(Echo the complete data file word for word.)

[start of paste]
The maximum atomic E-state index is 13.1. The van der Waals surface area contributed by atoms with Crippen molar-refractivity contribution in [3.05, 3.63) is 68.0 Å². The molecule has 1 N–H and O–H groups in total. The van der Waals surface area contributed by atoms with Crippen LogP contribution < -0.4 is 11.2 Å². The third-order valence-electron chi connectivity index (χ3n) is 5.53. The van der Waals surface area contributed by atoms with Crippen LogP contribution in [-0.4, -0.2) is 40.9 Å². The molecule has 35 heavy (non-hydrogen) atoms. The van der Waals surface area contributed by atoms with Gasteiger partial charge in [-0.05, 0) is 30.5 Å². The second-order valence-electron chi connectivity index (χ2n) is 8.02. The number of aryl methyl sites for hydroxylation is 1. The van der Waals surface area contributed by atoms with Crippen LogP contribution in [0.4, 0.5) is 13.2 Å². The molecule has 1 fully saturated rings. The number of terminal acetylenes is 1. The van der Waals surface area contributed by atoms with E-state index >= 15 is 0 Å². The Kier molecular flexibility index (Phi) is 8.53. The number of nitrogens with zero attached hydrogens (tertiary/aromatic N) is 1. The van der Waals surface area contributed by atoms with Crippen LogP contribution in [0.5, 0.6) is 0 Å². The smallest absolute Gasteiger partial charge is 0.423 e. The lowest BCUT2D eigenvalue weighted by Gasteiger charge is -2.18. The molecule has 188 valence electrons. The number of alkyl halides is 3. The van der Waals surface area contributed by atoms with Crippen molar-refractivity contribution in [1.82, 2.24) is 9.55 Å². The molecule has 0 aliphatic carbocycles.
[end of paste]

The maximum atomic E-state index is 13.1. The van der Waals surface area contributed by atoms with Crippen molar-refractivity contribution in [3.05, 3.63) is 68.0 Å². The molecule has 1 N–H and O–H groups in total. The van der Waals surface area contributed by atoms with Crippen LogP contribution < -0.4 is 11.2 Å². The third-order valence-electron chi connectivity index (χ3n) is 5.53. The van der Waals surface area contributed by atoms with Crippen LogP contribution in [-0.4, -0.2) is 40.9 Å². The molecule has 35 heavy (non-hydrogen) atoms. The van der Waals surface area contributed by atoms with Gasteiger partial charge in [-0.05, 0) is 30.5 Å². The second-order valence-electron chi connectivity index (χ2n) is 8.02. The number of aryl methyl sites for hydroxylation is 1. The van der Waals surface area contributed by atoms with Crippen LogP contribution in [0.4, 0.5) is 13.2 Å². The molecule has 1 fully saturated rings. The number of terminal acetylenes is 1. The van der Waals surface area contributed by atoms with E-state index >= 15 is 0 Å². The Kier molecular flexibility index (Phi) is 8.53. The number of nitrogens with zero attached hydrogens (tertiary/aromatic N) is 1. The van der Waals surface area contributed by atoms with Crippen LogP contribution in [0.5, 0.6) is 0 Å². The smallest absolute Gasteiger partial charge is 0.423 e. The lowest BCUT2D eigenvalue weighted by Gasteiger charge is -2.18. The molecule has 188 valence electrons. The number of alkyl halides is 3. The van der Waals surface area contributed by atoms with Crippen molar-refractivity contribution in [1.82, 2.24) is 9.55 Å². The molecule has 0 aliphatic carbocycles.